Bethesda] This word is variously written in the MSS. and versions: Bezatha-Bethzatha-Betzetha-Belzetha-Belzatha-Berzeta; and many have Bethsaida. But the former reading is the genuine one. Bethesda, or according to the Hebrew hdoxtyb Bethchasdah, signifies literally, the house of mercy. It got this name probably from the cures which God mercifully performed there. It is likely the porticoes were built for the more convenient reception of the poor and distressed, who came hither to be healed. It does not appear that any person was obliged to pay man for what the mercy of God freely gave. Wicked as the Jewish people were, they never thought of levying a tax on the poor and afflicted, for the cures they received in these healing waters. How is it that a well-regulated state, such as that of Great Britain, can ever permit individuals or corporations to enrich themselves at the expense of God's mercy, manifested in the sanative waters of Bristol, Bath, Buxton, &c.? Should not the accommodations be raised at the expense of the public, that the poor might enjoy without cost, which they are incapable of defraying, the great blessing which the God of nature has bestowed on such waters? In most of those places there is a profession that the poor may drink and bathe gratis; but it is little better than a pretence, and the regulations relative to this point render the whole nearly inefficient. However, some good is done.

  • Family Bible Notes:

     Marked; this word, as shown by the italics, is not in the original. It probably should have been, as in the margin, gate. Ne 3:1,32; 12:39. Bethesda; "house of mercy." Many at that pool had been mercifully healed of their diseases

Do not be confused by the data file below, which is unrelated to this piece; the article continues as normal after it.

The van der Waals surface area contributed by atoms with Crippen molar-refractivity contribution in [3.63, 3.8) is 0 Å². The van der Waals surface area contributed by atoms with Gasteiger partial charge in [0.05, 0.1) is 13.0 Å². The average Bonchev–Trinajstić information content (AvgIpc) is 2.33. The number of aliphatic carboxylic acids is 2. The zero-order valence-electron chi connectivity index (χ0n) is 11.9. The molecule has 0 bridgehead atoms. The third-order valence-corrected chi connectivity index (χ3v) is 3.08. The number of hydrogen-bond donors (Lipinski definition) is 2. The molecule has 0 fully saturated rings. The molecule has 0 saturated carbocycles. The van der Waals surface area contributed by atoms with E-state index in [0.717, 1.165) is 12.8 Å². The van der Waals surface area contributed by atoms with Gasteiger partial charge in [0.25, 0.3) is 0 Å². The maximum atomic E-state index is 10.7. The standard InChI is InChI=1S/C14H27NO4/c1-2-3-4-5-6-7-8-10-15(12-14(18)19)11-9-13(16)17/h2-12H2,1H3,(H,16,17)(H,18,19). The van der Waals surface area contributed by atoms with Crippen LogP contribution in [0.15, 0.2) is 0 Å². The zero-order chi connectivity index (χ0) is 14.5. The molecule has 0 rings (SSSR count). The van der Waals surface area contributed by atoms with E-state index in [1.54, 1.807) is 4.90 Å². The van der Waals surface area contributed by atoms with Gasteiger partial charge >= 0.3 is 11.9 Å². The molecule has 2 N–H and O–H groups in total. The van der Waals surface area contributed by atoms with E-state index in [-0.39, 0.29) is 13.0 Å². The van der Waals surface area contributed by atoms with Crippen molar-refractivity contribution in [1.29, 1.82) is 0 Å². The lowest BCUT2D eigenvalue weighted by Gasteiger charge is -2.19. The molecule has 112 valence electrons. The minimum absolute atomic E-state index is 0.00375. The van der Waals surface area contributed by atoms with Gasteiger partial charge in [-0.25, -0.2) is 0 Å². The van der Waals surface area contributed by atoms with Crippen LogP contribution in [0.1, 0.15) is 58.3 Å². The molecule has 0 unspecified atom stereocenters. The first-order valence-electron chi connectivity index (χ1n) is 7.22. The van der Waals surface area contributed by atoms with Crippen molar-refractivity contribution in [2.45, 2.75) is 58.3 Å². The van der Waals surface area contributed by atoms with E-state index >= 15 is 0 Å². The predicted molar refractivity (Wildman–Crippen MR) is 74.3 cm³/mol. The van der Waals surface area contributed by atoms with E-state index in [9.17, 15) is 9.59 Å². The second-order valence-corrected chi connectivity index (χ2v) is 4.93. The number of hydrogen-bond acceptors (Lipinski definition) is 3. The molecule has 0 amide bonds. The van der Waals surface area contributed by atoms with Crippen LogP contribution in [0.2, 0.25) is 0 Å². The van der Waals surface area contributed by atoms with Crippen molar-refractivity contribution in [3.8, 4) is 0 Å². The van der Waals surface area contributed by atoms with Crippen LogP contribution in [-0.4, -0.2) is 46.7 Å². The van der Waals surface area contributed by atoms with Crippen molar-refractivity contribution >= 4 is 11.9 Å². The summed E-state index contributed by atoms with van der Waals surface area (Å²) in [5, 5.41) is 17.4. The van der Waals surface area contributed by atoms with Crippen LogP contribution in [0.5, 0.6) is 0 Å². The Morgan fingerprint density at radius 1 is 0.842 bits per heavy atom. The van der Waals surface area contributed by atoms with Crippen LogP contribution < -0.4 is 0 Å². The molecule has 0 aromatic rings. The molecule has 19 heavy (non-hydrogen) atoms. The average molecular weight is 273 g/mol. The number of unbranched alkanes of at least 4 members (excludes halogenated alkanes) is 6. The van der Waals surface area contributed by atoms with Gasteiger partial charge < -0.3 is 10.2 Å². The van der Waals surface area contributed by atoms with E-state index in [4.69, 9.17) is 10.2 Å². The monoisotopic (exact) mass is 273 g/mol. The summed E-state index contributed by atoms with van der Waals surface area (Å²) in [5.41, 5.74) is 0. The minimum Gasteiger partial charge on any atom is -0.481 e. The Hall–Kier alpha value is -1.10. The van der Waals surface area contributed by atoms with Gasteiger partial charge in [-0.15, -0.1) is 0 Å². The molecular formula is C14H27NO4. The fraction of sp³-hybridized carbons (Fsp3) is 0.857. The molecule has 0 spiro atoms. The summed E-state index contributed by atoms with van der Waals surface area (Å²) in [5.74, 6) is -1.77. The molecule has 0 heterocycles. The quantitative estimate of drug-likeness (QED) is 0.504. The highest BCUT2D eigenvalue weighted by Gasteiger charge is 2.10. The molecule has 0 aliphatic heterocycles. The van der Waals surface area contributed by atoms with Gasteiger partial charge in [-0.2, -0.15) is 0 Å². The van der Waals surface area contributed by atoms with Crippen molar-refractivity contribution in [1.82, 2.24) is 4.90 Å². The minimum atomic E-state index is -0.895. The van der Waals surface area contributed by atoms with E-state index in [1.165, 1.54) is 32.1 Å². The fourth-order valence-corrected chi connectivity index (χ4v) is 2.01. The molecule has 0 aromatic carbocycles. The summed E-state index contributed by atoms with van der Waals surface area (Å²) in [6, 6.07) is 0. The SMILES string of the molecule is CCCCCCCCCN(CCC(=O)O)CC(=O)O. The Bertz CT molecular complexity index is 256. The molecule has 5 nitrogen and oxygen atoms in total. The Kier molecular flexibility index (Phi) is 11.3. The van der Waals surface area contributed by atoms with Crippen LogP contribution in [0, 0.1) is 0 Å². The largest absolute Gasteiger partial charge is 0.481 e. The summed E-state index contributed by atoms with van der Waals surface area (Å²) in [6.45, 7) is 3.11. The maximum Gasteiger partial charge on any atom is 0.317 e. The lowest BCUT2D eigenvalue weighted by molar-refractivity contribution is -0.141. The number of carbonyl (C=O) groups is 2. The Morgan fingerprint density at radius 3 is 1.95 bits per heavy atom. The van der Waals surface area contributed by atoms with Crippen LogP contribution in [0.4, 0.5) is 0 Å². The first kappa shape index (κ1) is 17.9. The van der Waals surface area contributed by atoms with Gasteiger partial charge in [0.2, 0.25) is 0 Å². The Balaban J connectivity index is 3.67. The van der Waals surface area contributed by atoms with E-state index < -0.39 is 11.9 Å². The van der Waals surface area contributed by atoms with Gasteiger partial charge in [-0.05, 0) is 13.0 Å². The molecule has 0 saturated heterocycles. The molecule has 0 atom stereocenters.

• 1599 Geneva Bible Notes:
     There is no disease so old which Christ cannot heal. (a) Of which cattle drank, and used to be plunged in, since there was a great abundance of water at Jerusalem. (b) That is to say, the house of pouring out, because a great abundance of water was poured out into that place.

  • People's New Testament Commentary:

       There is at Jerusalem . . . a pool. Its supposed site is still shown, but is uncertain.

    Five porches. Shelters for the sick.

  • Robertson's Word Pictures:
        There is (estin). Bengel argues that this proves a date before the destruction of Jerusalem, but it is probably only John's vivid memory. By the sheep gate (epi tęi probatikęi). Supply pulęi (gate) which occurs with the adjective probatikę (pertaining to sheep, probata) in Ne 3:1,22. A pool (kolumbęthra). A diving or swimming pool (from kolumbaô, to swim, Ac 27:43), old word, only here in N.T. Which is called (hę epilegomenę). "The surnamed" (present passive participle, only N.T. example except Ac 15:40 first aorist middle participle epilexamenos). In Hebrew (Ebraisti). "In Aramaic" strictly as in Joh 19:13,17,20; 20:16; Re 9:11; 16:16. Bethesda (Bethesda, or House of Mercy. So A C Syr cu). Aleph D L 33 have Bethzatha or House of the Olive, while B W Vulg. Memph. have Bethsaida. Having five porches (pente stoas echousa). Stoa was a covered colonnade where people can gather from which Stoic comes (Ac 17:18). See Joh 10:23; Ac 3:11. Schick in 1888 found twin pools north of the temple near the fortress of Antonia one of which has five porches. It is not, however, certain that this pool existed before A.D. 70 when the temple was destroyed (Sanday, Sacred Sites of the Gospels, p. 55). Some have identified it with the Pool of Siloam (Joh 9:7), though John distinguishes them. There is also the Virgin's Well, called the Gusher, because it periodically bubbles over from a natural spring, a kind of natural siphon. This is south of the temple in the Valley of Kedron and quite possibly the real site.